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Overboard

It was August, and I was sixteen. The blue sky beckoned and an adventure was brewing. Parked beneath the windows of the airport café was my father’s antique biplane. It gleamed, a yellow jewel on emerald grass. Breakfast goers paused to admire its open cockpit elegance, gracefully swept wings, and the nose pointed skyward. Basking in the homage being paid to its beauty, the airplane sat in regal, staid composure. In sharp contrast, my father and I were in a nervous frenzy. We were trying to stuff assorted pieces of luggage and camping gear into the biplane’s small baggage space. Inquiries from curious onlookers wanting to know the make of the airplane, the year of its manufacture, and where it was built, all served to irritate my already flustered father. His responses to the questions were terse as he struggled to cram sleeping bags onto a baggage shelf in the front cockpit. The brunt of dad’s growing frustration fell squarely on my teenaged shoulders, and he barked orders at me to hand him this duffel bag, or that tent. I became more and more sullen. The idyllic scene the biplane set was doing nothing to lighten my darkening mood.

My father and I were preparing to go barnstorming for a few days. As we had done in the past, we would fly south, following the Pacific coast. Swooping in and landing at small town airports with nothing but the sound of the biplane’s radial engine to herald our arrival, we would follow a well practiced routine. What would happen next was nearly always predictable. Placing it where it could be seen by passing traffic, we would hang a white canvas banner with, “Biplane rides, Fly!” spelled out in red letters. As my father and I nonchalantly wiped grease and oil from the engine cowling, cars would slow and people would gawk. Kids would point and wave excitedly, smearing the windows as they pressed against the glass for a better look. Inevitably, a car would pull in and park. After some quiet consideration, someone would agree to take to the sky with my father for twenty dollars.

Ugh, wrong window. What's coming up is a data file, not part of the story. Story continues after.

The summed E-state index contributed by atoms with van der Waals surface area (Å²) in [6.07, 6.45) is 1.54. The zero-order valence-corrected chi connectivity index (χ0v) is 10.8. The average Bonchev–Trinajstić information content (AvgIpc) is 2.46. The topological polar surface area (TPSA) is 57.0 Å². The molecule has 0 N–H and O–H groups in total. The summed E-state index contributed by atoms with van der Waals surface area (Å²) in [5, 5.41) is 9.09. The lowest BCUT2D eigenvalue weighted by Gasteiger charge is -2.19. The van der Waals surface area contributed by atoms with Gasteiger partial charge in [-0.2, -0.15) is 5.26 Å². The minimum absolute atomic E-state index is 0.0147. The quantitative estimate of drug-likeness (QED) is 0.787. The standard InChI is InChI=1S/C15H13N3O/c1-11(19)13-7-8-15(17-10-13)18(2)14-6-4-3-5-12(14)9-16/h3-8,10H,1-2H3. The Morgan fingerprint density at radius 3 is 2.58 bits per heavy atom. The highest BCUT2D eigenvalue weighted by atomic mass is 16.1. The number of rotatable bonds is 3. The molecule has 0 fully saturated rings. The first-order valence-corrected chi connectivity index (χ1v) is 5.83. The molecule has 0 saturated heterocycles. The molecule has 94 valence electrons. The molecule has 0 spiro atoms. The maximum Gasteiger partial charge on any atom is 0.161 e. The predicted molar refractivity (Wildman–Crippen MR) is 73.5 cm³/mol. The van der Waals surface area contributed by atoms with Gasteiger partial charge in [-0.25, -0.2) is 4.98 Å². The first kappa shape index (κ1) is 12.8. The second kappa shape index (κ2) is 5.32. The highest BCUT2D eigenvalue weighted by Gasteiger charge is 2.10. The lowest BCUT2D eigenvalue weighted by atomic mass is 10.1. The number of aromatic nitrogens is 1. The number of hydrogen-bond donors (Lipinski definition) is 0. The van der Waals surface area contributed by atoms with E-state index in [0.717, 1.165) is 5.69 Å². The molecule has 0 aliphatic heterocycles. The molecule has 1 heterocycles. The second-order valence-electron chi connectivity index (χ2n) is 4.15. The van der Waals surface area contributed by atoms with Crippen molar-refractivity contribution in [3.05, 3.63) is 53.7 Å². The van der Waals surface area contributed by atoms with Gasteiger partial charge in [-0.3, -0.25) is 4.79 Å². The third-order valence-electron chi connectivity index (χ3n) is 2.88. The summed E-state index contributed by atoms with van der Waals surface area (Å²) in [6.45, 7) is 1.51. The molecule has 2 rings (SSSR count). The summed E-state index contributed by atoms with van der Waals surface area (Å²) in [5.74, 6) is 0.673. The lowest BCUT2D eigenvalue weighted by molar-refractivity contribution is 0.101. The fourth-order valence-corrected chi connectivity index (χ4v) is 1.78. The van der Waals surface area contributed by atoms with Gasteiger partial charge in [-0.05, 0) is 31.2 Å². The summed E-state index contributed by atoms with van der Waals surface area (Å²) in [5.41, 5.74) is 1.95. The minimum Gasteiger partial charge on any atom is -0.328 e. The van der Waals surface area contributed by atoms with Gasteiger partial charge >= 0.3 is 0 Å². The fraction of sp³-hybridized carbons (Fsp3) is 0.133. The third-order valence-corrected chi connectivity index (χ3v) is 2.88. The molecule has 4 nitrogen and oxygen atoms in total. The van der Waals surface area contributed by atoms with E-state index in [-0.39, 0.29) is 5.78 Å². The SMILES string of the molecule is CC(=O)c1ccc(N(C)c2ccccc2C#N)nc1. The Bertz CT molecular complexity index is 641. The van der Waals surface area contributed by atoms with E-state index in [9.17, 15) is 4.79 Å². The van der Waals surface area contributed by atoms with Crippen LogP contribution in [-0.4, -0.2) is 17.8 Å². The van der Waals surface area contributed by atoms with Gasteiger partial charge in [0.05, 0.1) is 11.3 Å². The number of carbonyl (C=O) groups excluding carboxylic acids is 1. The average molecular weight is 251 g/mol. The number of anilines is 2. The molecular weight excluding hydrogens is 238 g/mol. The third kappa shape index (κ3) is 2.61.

As the ground crew, it was my job to ready the passenger. Guiding them to the front cockpit, I showed them how to step up and over the cockpit rim, stand on the seat cushions, and slide down to sit. When the passenger had settled into the cockpit, I would place a leather flying helmet on their head, advise them to remain clear of the throttle quadrant and rudder pedeals, and tell them to enjoy the flight. In response, I’d get a tentative smile and a look that seemed to say, “What have I gotten myself into?”

As I stood back, my father would advance the throttle and taxi briskly off, zigzagging left and right toward the runway. Watching the airplane see saw back and forth with their loved one onboard made onlookers anxious. I would explain that contrary to appearances, the pilot was not drunk, he was simply unable to see past the nose of the biplane unless he swung it left or right.

While the first ride was overhead with the Kinner engine advertising loudly, more cars would pull in. Some people remained in their vehicles while others would get out, craning their heads skyward for a better view of the old yellow two winger doing lazy dips and turns. Try as I might to encourage them, none of the onlookers would be willing to commit to a ride. All eyes would be on the biplane as dad landed and taxied to park in front of the crowd. The passenger would alight, glowingly transformed and spouting enthusiastically about their experience aloft.